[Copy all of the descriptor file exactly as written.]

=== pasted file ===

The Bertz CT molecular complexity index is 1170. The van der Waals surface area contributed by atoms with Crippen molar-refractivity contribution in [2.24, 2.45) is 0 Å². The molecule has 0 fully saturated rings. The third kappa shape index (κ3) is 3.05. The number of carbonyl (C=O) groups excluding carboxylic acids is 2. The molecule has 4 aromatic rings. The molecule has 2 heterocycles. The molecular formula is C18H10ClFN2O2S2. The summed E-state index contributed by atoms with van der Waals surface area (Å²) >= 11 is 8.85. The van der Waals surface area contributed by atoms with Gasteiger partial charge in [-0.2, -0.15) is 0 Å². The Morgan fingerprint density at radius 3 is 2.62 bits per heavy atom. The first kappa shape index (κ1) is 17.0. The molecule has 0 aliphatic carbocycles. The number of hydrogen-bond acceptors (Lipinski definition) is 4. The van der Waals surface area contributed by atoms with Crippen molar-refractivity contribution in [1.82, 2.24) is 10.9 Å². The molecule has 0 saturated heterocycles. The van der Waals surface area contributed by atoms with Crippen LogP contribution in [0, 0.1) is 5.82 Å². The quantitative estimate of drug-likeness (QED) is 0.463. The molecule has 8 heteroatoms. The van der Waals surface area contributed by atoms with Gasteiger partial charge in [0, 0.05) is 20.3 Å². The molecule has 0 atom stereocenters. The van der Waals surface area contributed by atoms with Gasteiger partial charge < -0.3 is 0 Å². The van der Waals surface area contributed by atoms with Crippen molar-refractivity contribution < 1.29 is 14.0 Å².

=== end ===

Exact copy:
The Bertz CT molecular complexity index is 1170. The van der Waals surface area contributed by atoms with Crippen molar-refractivity contribution in [2.24, 2.45) is 0 Å². The molecule has 0 fully saturated rings. The third kappa shape index (κ3) is 3.05. The number of carbonyl (C=O) groups excluding carboxylic acids is 2. The molecule has 4 aromatic rings. The molecule has 2 heterocycles. The molecular formula is C18H10ClFN2O2S2. The summed E-state index contributed by atoms with van der Waals surface area (Å²) >= 11 is 8.85. The van der Waals surface area contributed by atoms with Gasteiger partial charge in [-0.2, -0.15) is 0 Å². The Morgan fingerprint density at radius 3 is 2.62 bits per heavy atom. The first kappa shape index (κ1) is 17.0. The molecule has 0 aliphatic carbocycles. The number of hydrogen-bond acceptors (Lipinski definition) is 4. The van der Waals surface area contributed by atoms with Crippen molar-refractivity contribution in [1.82, 2.24) is 10.9 Å². The molecule has 0 saturated heterocycles. The van der Waals surface area contributed by atoms with Crippen LogP contribution in [0, 0.1) is 5.82 Å². The quantitative estimate of drug-likeness (QED) is 0.463. The molecule has 8 heteroatoms. The van der Waals surface area contributed by atoms with Gasteiger partial charge in [0, 0.05) is 20.3 Å². The molecule has 0 atom stereocenters. The van der Waals surface area contributed by atoms with Gasteiger partial charge < -0.3 is 0 Å². The van der Waals surface area contributed by atoms with Crippen molar-refractivity contribution < 1.29 is 14.0 Å².